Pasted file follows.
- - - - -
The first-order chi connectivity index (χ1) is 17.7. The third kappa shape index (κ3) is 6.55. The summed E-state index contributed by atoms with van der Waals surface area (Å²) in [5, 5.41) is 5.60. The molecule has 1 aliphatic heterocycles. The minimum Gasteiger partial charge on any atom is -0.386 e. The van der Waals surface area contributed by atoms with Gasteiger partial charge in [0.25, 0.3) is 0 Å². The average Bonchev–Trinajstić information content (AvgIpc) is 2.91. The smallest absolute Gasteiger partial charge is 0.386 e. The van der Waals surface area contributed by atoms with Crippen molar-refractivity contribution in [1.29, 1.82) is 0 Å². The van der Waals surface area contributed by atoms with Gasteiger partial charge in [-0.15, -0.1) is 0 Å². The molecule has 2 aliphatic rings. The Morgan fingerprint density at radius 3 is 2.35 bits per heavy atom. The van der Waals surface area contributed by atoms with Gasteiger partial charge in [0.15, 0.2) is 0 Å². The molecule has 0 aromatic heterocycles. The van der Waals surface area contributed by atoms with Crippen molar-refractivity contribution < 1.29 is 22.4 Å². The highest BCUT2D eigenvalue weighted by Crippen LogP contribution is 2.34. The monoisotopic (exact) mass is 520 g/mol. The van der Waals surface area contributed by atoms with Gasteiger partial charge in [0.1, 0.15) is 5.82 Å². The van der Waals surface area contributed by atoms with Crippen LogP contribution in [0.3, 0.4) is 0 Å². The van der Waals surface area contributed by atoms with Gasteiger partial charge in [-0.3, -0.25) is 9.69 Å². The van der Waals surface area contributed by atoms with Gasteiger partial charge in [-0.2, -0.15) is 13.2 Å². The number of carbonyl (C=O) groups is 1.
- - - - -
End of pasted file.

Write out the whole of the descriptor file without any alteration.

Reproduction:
The first-order chi connectivity index (χ1) is 17.7. The third kappa shape index (κ3) is 6.55. The summed E-state index contributed by atoms with van der Waals surface area (Å²) in [5, 5.41) is 5.60. The molecule has 1 aliphatic heterocycles. The minimum Gasteiger partial charge on any atom is -0.386 e. The van der Waals surface area contributed by atoms with Gasteiger partial charge in [0.25, 0.3) is 0 Å². The average Bonchev–Trinajstić information content (AvgIpc) is 2.91. The smallest absolute Gasteiger partial charge is 0.386 e. The van der Waals surface area contributed by atoms with Crippen molar-refractivity contribution in [1.29, 1.82) is 0 Å². The van der Waals surface area contributed by atoms with Gasteiger partial charge in [-0.15, -0.1) is 0 Å². The molecule has 2 aliphatic rings. The Morgan fingerprint density at radius 3 is 2.35 bits per heavy atom. The van der Waals surface area contributed by atoms with Gasteiger partial charge in [0.15, 0.2) is 0 Å². The molecule has 0 aromatic heterocycles. The van der Waals surface area contributed by atoms with Crippen molar-refractivity contribution < 1.29 is 22.4 Å². The highest BCUT2D eigenvalue weighted by Crippen LogP contribution is 2.34. The monoisotopic (exact) mass is 520 g/mol. The van der Waals surface area contributed by atoms with Gasteiger partial charge in [0.1, 0.15) is 5.82 Å². The van der Waals surface area contributed by atoms with Crippen LogP contribution in [0.3, 0.4) is 0 Å². The van der Waals surface area contributed by atoms with Gasteiger partial charge in [-0.3, -0.25) is 9.69 Å². The van der Waals surface area contributed by atoms with Gasteiger partial charge in [-0.2, -0.15) is 13.2 Å². The number of carbonyl (C=O) groups is 1.